The formula to set the right price for online freelancing services: Project Price = Base Time x Difficulty Multiplier x Hourly Rate x Specific Skill Factor.
What is the right freelancing rates? How much should a freelancer charge for his or her services? There is no consistency in rates for a freelancer. Some freelancers with the same expertise charges in single-digit, whereas others are in the high three-digit mark. Often we read ‘whatever you wish’ as also an answer to the rates a freelancer can charge. The following seven parameters should guide it.
So what are those seven guided tips or parameters to set the right freelancing rates for your services?
1. Look at the Competition Pricing
Research what is the kind of rates other freelancers in the same niche of expertise are charging. It should help you give a broad price range for your freelancing services. Research the freelancing sites or other online forums to discover rates.
You can even use job portals or job boards to find the kind of salary that is being offered to your niche of expertise. It should be a good starting point to help you estimate how much you should charge.
2. Find the Base Time
What is the base amount of time you as a freelancer needs to get the task done? As an example, ask yourself – How long does it take for me to:
- Write the average 500 to 700 word-article in a specific niche?
- Update a website in PHP with a small bug?
- Design a new set of buttons?
- Create a simple snippet of code?
Understand your base amount of time you will require to get a similar task done. It should help you to get the base price for the job and will be the first step towards setting the right freelancing rates for the services you can offer.
3. Calculate a Difficulty Multiplier
Every job can’t be completed in the base time. Some tasks are more time consuming than others. So one has to determine the difficulty is the task.
- As a writer, do I need to perform a lot of research?
- As a PHP Developer, do I need to understand the existing site’s code before making any changes for the small bug?
- Can the simple code be implemented on the website directly, or is it part of some framework or CMS?
- As a designer, is a client particular about the kind of buttons he or she may need?
Take the difficulty factor into consideration. Depending on the difficulty of the job, the rates should be multiplied by a factor of 1.5x, 2x, or even 2.5x. If the task is straightforward for you, and you want to be price competitive, also reducing the price can be an option.
4. Have an Hourly Rate
Calculate your break-even hourly rate, which is a better way to set the right freelancing rate. The hourly rate is based on many factors, including rent, insurance, and legal fees and other monthly and yearly expenses.
Once you have your hourly rate and have already determined the base time needed to get things done, it becomes easy for you to determine the base price, which is the required time in hours to get the task done multiplied by your hourly rate.
5. Examine Skills
One might have a unique knowledge of the printing industry. As an example, a particular CMS or cars or have unique contacts in an industry. You might have a knack for explaining difficult concepts to novices. All such exceptional skills that you have developed over time should help you demand better rates as a freelancer.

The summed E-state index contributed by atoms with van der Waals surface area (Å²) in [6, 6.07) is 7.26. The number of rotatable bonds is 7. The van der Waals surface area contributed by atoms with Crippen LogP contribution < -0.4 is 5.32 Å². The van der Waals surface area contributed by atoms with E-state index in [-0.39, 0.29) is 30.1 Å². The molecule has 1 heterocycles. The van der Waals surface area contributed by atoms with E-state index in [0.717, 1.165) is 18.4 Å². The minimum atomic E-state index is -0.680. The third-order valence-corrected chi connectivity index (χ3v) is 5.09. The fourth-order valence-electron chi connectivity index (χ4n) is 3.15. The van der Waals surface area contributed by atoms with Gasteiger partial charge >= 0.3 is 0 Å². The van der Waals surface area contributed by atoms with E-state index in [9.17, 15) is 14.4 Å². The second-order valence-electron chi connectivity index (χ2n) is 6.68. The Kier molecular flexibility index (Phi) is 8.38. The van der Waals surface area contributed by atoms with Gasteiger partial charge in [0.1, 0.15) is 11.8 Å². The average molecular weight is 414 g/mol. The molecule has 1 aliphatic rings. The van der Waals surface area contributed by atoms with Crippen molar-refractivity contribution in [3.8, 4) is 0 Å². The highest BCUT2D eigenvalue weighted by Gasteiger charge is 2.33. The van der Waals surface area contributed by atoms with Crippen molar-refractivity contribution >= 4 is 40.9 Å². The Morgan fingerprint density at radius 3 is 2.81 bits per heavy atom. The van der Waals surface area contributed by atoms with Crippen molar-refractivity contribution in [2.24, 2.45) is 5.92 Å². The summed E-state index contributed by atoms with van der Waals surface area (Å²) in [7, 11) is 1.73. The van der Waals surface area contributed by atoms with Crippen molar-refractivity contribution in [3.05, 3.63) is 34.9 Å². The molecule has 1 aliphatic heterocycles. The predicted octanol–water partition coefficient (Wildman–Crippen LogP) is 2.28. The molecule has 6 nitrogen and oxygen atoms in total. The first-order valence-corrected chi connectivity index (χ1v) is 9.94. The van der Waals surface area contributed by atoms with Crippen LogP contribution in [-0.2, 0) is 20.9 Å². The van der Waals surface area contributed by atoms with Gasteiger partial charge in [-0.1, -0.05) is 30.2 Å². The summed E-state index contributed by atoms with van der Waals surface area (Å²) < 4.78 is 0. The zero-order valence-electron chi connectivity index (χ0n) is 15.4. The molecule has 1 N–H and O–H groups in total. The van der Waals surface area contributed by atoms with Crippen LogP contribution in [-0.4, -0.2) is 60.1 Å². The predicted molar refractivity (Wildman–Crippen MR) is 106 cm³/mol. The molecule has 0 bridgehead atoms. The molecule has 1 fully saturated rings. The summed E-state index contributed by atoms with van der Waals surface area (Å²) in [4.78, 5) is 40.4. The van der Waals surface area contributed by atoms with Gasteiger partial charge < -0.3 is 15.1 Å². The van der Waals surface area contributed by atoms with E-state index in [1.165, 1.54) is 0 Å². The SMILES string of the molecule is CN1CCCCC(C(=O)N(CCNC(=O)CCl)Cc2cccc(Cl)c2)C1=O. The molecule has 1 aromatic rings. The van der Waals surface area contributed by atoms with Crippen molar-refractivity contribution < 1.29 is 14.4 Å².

Are there any skills or specific expertise you have that other freelancers don’t have? If you do, incorporate a multiplier for specialized knowledge.
So finally, the formula to calculate the final price for the project becomes:
Project Price = Base Time x Difficulty Multiplier x Hourly Rate x Specific Skill Factor.
The best example of a specific skill factor is a translator. It is a particular skill where one needs to know more than one language to be able to translate content from one language to another language.
6. Learn to say NO
Sometimes, you take a client’s project because you have to pay the bills. It may be the need of the hour, but try avoiding it to the extent possible. Every freelancer who wishes to grow has to reject clients. It is easier said than done, but those who learn to say no to clients grow much faster than those who can’t.
Some clients are always looking to pay less, whereas others will be very time-consuming. These clients are usually responsible for most of the hassles that you will receive. You are worth a lot more than that.
If someone is not willing to pay you what you are worth, say no to them. Accepting clients at a price they are willing to pay can mean you have to lower the quality of your work, which may not be an excellent idea for the long-term.
7. Be consistent with Clients
When you decide how much you are charging, be consistent. Always avoid a double price point. As an example, if a client knows your hourly rate as $40 per hour and if you say you can get the task done in a couple of hours, you can’t charge $200 for the job for sure.
Multiple prices can mean a client may lose trust in you. If a client knows about your hourly rate and asks for a straightforward task, do it at the base hourly rate just to be consistent. Creating a long-term relationship with clients and building trust is the most critical aspect of being a freelancer.